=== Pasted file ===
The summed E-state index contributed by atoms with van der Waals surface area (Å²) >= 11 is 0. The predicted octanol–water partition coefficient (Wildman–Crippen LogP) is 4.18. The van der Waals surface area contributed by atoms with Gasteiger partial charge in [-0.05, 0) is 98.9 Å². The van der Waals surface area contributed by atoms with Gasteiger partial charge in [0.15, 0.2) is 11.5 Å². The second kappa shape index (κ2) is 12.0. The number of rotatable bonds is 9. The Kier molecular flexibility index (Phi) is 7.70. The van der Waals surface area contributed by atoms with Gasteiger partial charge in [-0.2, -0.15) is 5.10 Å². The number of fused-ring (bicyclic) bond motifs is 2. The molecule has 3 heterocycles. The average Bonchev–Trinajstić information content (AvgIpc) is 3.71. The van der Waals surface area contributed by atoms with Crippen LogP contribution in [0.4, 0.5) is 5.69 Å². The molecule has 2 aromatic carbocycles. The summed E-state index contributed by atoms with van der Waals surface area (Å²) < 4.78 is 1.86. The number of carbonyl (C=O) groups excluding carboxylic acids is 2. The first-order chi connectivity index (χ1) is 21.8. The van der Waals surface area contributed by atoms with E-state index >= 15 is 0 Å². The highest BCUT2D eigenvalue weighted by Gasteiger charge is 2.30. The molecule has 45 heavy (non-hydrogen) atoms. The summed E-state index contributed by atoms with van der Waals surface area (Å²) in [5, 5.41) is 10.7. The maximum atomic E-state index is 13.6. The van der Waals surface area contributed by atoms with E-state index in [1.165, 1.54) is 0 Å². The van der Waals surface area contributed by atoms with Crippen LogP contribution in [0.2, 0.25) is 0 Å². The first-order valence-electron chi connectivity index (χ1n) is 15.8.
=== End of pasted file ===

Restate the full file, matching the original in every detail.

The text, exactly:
The summed E-state index contributed by atoms with van der Waals surface area (Å²) >= 11 is 0. The predicted octanol–water partition coefficient (Wildman–Crippen LogP) is 4.18. The van der Waals surface area contributed by atoms with Gasteiger partial charge in [-0.05, 0) is 98.9 Å². The van der Waals surface area contributed by atoms with Gasteiger partial charge in [0.15, 0.2) is 11.5 Å². The second kappa shape index (κ2) is 12.0. The number of rotatable bonds is 9. The Kier molecular flexibility index (Phi) is 7.70. The van der Waals surface area contributed by atoms with Gasteiger partial charge in [-0.2, -0.15) is 5.10 Å². The number of fused-ring (bicyclic) bond motifs is 2. The molecule has 3 heterocycles. The average Bonchev–Trinajstić information content (AvgIpc) is 3.71. The van der Waals surface area contributed by atoms with Crippen LogP contribution in [0.4, 0.5) is 5.69 Å². The molecule has 2 aromatic carbocycles. The summed E-state index contributed by atoms with van der Waals surface area (Å²) < 4.78 is 1.86. The number of carbonyl (C=O) groups excluding carboxylic acids is 2. The first-order chi connectivity index (χ1) is 21.8. The van der Waals surface area contributed by atoms with E-state index >= 15 is 0 Å². The highest BCUT2D eigenvalue weighted by Gasteiger charge is 2.30. The molecule has 45 heavy (non-hydrogen) atoms. The summed E-state index contributed by atoms with van der Waals surface area (Å²) in [5, 5.41) is 10.7. The maximum atomic E-state index is 13.6. The van der Waals surface area contributed by atoms with E-state index in [1.165, 1.54) is 0 Å². The van der Waals surface area contributed by atoms with Crippen LogP contribution in [0.2, 0.25) is 0 Å². The first-order valence-electron chi connectivity index (χ1n) is 15.8.